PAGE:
Broncos’ prayers are answered

Julie Filby
Jesuit Father Philip Steele, left, at the AFC Championship game Jan. 19, with Alan Carruthers, principal of Regis Jesuit's Boys Division.

“For a Broncos’ victory, let us pray to the Lord.”

This, according to Jesuit Father Philip Steele, was among the prayers of the faithful at a private team Mass for the Denver Broncos on the eve of the Jan. 19 AFC championship game when he requested special intentions.

“I’m always kind of delicate when it comes to what we pray for during the prayers of the faithful,” he clarified. Generally intentions include that each player play to the best of his ability, be protected from injury, and that existing injuries heal.

But particularly that night, victory was on the minds and hearts of 15 players, coaches and family members gathered for a 7:30 p.m. liturgy at the team hotel. And victory was the outcome the next day when they defeated the New England Patriots 26-16 to advance to Super Bowl XLVIII Feb. 2 in East Rutherford, N.J., where they will take on the Seattle Seahawks.

“I honestly believe God didn’t care if the Broncos or the Patriots won,” said Father Steele, who’s served as a chaplain for the Broncos for eight years. “But he cares that we do.”

Father Steele is the president of Aurora’s Regis Jesuit High School, whose Jesuit community has ministered to the Broncos since the school moved their campus to Aurora in 1990, just 3 miles from the team’s Dove Valley headquarters in Centennial.

“It’s a fun way to minister, I enjoy it,” said the Denver native and longtime Broncos’ fan. “Particularly this year under Jack’s leadership. They really want to be there (at Mass). They’re serious about commending their efforts to God.”

“Jack” is Jack Del Rio, second-year defensive coordinator, and a parishioner of St. Vincent de Paul in Denver.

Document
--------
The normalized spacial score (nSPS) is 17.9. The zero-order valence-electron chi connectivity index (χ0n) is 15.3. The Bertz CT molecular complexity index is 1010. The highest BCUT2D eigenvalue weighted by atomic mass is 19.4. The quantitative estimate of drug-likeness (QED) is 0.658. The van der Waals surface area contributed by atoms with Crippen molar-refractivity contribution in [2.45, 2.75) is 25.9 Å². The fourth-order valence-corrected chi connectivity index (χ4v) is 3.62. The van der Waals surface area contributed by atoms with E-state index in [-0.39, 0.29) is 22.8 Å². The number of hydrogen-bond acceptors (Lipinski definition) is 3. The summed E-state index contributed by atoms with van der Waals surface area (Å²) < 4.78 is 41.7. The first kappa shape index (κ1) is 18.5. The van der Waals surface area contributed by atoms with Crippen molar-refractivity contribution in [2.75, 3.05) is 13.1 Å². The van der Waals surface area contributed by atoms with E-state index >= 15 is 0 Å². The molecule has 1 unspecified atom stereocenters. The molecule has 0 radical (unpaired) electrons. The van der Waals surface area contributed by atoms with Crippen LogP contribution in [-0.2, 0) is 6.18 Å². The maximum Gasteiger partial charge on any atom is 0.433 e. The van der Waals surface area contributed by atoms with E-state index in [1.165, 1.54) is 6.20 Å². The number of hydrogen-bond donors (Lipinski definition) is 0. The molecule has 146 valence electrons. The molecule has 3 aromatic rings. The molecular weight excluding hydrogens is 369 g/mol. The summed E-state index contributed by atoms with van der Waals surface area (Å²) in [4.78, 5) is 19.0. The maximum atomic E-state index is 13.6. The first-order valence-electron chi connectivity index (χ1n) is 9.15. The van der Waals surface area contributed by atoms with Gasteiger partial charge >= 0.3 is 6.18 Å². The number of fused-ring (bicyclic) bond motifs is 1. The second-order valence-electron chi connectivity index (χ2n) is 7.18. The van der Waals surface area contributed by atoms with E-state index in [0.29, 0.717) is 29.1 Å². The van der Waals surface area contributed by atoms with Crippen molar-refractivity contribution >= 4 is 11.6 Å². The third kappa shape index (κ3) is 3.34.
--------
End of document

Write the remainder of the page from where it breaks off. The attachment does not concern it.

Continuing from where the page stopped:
Another area priest, Father Terry Kissell, pastor of St. Michael the Archangel in Aurora, also had an opportunity to minister within the NFL last weekend, celebrating Mass for the visiting Patriots.

“I like the Patriots, I have for years,” said Father Kissell, who regularly visits family near Boston. “It sounded like a once in a lifetime opportunity.”

He learned of it through an email blast from the archdiocese’s Office of Priest Personnel, who received the Mass request from the Patriots’ representative at the Westin Denver Downtown Hotel. Father Kissell was first to respond to the request.

Arriving at the Westin at 5:30 p.m. Jan. 18, he was escorted to a conference room under tight security to celebrate a half-hour Mass—additional team meetings were scheduled for 6 p.m.

In a short homily, the “most abbreviated I’ve given in years,” he said, he referenced the day’s Scripture, as well as Boston Strong, reminding the five men gathered that Boston Nation is everywhere—even on “foreign turf.”

“I couldn’t identify if they were players,” Father Kissel said of the five men attending, though he did recognize team owner Robert Kraft when he was leaving the hotel.

“I thanked them for being at the Mass,” he said. “It shows how much they value it.”